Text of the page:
On April 3, 2020, Governor Baker signed into law Chapter 53 of the Acts of 2020 (the “Law”), a multidimensional municipal relief bill affecting a broad range of municipal concerns arising from the present COVID pandemic, and Governor Baker’s emergency orders. The legislation addresses multiple varied municipal issues ranging from postponement of Town Meetings, recalibration of the municipal budget process, and tolling of permit timelines. Among the provisions of the new law is Section 13 which significantly alters the licensing landscape for the sales and service of alcoholic beverages. As with many sections of the law, this alteration is limited to the duration of Governor Baker’s March 10, 2020 Declaration of Emergency.

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CARES ACT – $2 Trillion in Coronavirus Relief Including Expanded Unemployment Insurance

The CARES Act (Coronavirus Aid, Relief, and Economic Security Act) was signed into law on Friday, March 27, 2020. The massive bill provides economic relief for both workers who are laid off and businesses which have shut down or curtailed business operations as a result of the COVID-19 pandemic. The scope of the CARES Act, also known as the stimulus bill, goes far beyond worker benefits and also provides loans for small and large companies as well as multi-faceted support for America’s health care system. This client alert summarizes the expanded unemployment insurance provisions of the CARES Act which provide financial assistance to workers unable to work due to COVID-19.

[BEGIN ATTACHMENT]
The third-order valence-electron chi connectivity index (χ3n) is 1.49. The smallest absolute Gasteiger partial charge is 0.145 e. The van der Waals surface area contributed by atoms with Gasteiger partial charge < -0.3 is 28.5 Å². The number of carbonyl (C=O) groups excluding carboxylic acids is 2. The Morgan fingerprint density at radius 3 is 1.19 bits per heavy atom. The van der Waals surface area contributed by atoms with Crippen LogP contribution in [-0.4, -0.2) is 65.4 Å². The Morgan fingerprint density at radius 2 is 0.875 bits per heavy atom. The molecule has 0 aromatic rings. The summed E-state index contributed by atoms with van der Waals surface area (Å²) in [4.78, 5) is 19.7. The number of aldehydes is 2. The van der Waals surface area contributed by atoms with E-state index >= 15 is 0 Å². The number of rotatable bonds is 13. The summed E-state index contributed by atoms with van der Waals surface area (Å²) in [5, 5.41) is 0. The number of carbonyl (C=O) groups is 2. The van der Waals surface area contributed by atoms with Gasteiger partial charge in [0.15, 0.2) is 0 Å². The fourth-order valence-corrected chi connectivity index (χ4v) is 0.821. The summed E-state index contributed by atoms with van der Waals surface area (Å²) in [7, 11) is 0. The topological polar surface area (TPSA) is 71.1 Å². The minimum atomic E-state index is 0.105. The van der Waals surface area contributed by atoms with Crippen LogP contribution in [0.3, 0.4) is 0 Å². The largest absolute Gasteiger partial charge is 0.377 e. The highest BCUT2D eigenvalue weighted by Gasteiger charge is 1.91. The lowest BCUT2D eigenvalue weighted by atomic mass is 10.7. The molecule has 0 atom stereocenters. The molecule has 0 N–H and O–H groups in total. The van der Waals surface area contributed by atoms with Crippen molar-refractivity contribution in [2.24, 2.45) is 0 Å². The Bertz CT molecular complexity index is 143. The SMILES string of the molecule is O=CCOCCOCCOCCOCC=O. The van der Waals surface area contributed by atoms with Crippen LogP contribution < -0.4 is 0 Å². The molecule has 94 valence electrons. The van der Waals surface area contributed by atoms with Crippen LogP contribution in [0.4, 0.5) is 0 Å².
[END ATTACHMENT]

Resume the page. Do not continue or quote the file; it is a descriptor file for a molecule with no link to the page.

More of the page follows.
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Guidance for Municipalities on Conducting Remote Public Meetings Under the Open Meeting Law and the Relaxed Remote Participation Standards

On March 12, 2020, the Governor issued an Executive Order (“Order”) suspending certain provisions of the Open Meeting Law (“OML”), to allow expanded remote participation and alternative access to all public meetings conducted under the OML ( this excludes Town Meetings). No public body in Massachusetts has ever been authorized to conduct all remote public meetings prior to the Order, and many cities and towns shut down meetings for much of the rest of March. In the coming weeks, as local governments begin moving forward to conduct the public business, select boards, school committees, planning boards, boards of health, and all public board and commissions, will be faced with this new experience.

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Latest News

Murphy. Hesse, Toomey & Lehane Advisor, Thomas Jorling Pens the Attack on the Rule of Law

  Tom Jorling, is an attorney, advisor to MHTL, former co-drafter of the Clean Air and Water Act and former Commissioner of the New York State Department of Environmental Conservation under Governor Mario Cuomo. Tom Jorling served under 4 presidents, including Deputy Director of the Environmental Agency. Mr. Jorling was the recipient of the inaugural Boston College Law School Public Interest Law Foundation Distinction in Public Service Award in April 2019. Thomas Jorling pens the article below on the attack of the Rule Read More

Legal Updates

Expansion of Federal Protections for LGBT Workers

On June 15, 2020, the Supreme Court of the United States handed down a historic 6-3 decision authored by Justice Neil Gorsuch, in which the Court held that employers cannot discriminate against an individual on the basis of the individual’s sexual orientation or gender identity. This case, Bostock v. Clayton County, was a consolidation of three cases, involving two gay men, who were terminated based on their sexual orientation, and one transgender woman, who was terminated based on her gender identity.